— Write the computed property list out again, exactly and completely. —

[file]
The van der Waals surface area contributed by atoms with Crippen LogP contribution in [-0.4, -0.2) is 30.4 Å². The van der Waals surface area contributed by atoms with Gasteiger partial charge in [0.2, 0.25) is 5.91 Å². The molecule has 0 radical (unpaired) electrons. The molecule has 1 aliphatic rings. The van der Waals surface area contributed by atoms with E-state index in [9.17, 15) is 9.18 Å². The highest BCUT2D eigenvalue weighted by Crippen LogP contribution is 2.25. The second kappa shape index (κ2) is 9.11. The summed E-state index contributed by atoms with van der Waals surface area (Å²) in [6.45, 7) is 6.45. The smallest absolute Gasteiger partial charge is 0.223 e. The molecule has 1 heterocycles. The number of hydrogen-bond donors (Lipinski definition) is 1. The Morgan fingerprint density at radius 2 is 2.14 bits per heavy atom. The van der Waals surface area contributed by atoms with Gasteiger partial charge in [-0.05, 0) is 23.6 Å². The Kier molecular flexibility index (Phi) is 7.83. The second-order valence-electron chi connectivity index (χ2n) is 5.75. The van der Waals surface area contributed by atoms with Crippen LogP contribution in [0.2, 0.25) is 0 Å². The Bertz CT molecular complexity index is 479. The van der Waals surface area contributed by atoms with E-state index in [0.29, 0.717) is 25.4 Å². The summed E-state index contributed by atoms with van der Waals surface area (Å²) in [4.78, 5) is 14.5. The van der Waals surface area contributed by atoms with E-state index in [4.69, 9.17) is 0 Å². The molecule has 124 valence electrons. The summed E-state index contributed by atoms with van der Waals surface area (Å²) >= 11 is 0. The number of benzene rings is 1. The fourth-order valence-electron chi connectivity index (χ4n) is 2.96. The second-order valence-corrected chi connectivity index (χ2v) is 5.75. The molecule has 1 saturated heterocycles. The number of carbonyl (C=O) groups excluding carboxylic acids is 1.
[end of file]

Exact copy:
The van der Waals surface area contributed by atoms with Crippen LogP contribution in [-0.4, -0.2) is 30.4 Å². The van der Waals surface area contributed by atoms with Gasteiger partial charge in [0.2, 0.25) is 5.91 Å². The molecule has 0 radical (unpaired) electrons. The molecule has 1 aliphatic rings. The van der Waals surface area contributed by atoms with E-state index in [9.17, 15) is 9.18 Å². The highest BCUT2D eigenvalue weighted by Crippen LogP contribution is 2.25. The second kappa shape index (κ2) is 9.11. The summed E-state index contributed by atoms with van der Waals surface area (Å²) in [6.45, 7) is 6.45. The smallest absolute Gasteiger partial charge is 0.223 e. The molecule has 1 heterocycles. The number of hydrogen-bond donors (Lipinski definition) is 1. The Morgan fingerprint density at radius 2 is 2.14 bits per heavy atom. The van der Waals surface area contributed by atoms with Gasteiger partial charge in [-0.05, 0) is 23.6 Å². The Kier molecular flexibility index (Phi) is 7.83. The second-order valence-electron chi connectivity index (χ2n) is 5.75. The van der Waals surface area contributed by atoms with Crippen LogP contribution in [0.2, 0.25) is 0 Å². The Bertz CT molecular complexity index is 479. The van der Waals surface area contributed by atoms with E-state index in [0.29, 0.717) is 25.4 Å². The summed E-state index contributed by atoms with van der Waals surface area (Å²) in [4.78, 5) is 14.5. The van der Waals surface area contributed by atoms with E-state index in [4.69, 9.17) is 0 Å². The molecule has 124 valence electrons. The summed E-state index contributed by atoms with van der Waals surface area (Å²) >= 11 is 0. The number of benzene rings is 1. The fourth-order valence-electron chi connectivity index (χ4n) is 2.96. The second-order valence-corrected chi connectivity index (χ2v) is 5.75. The molecule has 1 saturated heterocycles. The number of carbonyl (C=O) groups excluding carboxylic acids is 1.